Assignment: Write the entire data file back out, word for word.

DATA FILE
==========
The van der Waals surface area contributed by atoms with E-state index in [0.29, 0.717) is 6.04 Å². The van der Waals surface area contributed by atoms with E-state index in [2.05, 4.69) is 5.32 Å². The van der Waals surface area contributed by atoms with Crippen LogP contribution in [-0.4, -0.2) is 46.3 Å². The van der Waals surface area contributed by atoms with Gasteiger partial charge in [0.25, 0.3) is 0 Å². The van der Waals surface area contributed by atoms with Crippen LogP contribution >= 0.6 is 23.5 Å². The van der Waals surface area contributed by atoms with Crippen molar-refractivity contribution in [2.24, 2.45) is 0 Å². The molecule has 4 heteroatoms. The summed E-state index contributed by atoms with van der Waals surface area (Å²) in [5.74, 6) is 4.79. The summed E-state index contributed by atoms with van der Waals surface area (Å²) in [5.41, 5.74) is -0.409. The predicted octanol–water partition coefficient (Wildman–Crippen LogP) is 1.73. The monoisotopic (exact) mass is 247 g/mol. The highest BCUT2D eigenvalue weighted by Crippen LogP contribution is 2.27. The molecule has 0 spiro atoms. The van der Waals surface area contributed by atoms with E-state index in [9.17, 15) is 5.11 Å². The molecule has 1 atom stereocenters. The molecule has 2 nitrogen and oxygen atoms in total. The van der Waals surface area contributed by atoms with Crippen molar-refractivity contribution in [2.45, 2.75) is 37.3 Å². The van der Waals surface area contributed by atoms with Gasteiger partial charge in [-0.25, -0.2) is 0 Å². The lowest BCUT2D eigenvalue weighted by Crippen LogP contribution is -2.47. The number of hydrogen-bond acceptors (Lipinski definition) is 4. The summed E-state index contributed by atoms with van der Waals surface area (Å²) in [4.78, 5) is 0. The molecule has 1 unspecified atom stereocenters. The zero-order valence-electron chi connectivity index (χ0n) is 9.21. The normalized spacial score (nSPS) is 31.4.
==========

The van der Waals surface area contributed by atoms with E-state index in [0.29, 0.717) is 6.04 Å². The van der Waals surface area contributed by atoms with E-state index in [2.05, 4.69) is 5.32 Å². The van der Waals surface area contributed by atoms with Crippen LogP contribution in [-0.4, -0.2) is 46.3 Å². The van der Waals surface area contributed by atoms with Gasteiger partial charge in [0.25, 0.3) is 0 Å². The van der Waals surface area contributed by atoms with Crippen LogP contribution >= 0.6 is 23.5 Å². The van der Waals surface area contributed by atoms with Crippen molar-refractivity contribution in [2.24, 2.45) is 0 Å². The molecule has 4 heteroatoms. The summed E-state index contributed by atoms with van der Waals surface area (Å²) in [5.74, 6) is 4.79. The summed E-state index contributed by atoms with van der Waals surface area (Å²) in [5.41, 5.74) is -0.409. The predicted octanol–water partition coefficient (Wildman–Crippen LogP) is 1.73. The monoisotopic (exact) mass is 247 g/mol. The highest BCUT2D eigenvalue weighted by Crippen LogP contribution is 2.27. The molecule has 0 spiro atoms. The van der Waals surface area contributed by atoms with E-state index in [9.17, 15) is 5.11 Å². The molecule has 1 atom stereocenters. The molecule has 2 nitrogen and oxygen atoms in total. The van der Waals surface area contributed by atoms with Crippen molar-refractivity contribution in [2.45, 2.75) is 37.3 Å². The van der Waals surface area contributed by atoms with Gasteiger partial charge in [-0.25, -0.2) is 0 Å². The lowest BCUT2D eigenvalue weighted by Crippen LogP contribution is -2.47. The number of hydrogen-bond acceptors (Lipinski definition) is 4. The summed E-state index contributed by atoms with van der Waals surface area (Å²) in [4.78, 5) is 0. The molecule has 1 unspecified atom stereocenters. The zero-order valence-electron chi connectivity index (χ0n) is 9.21. The normalized spacial score (nSPS) is 31.4.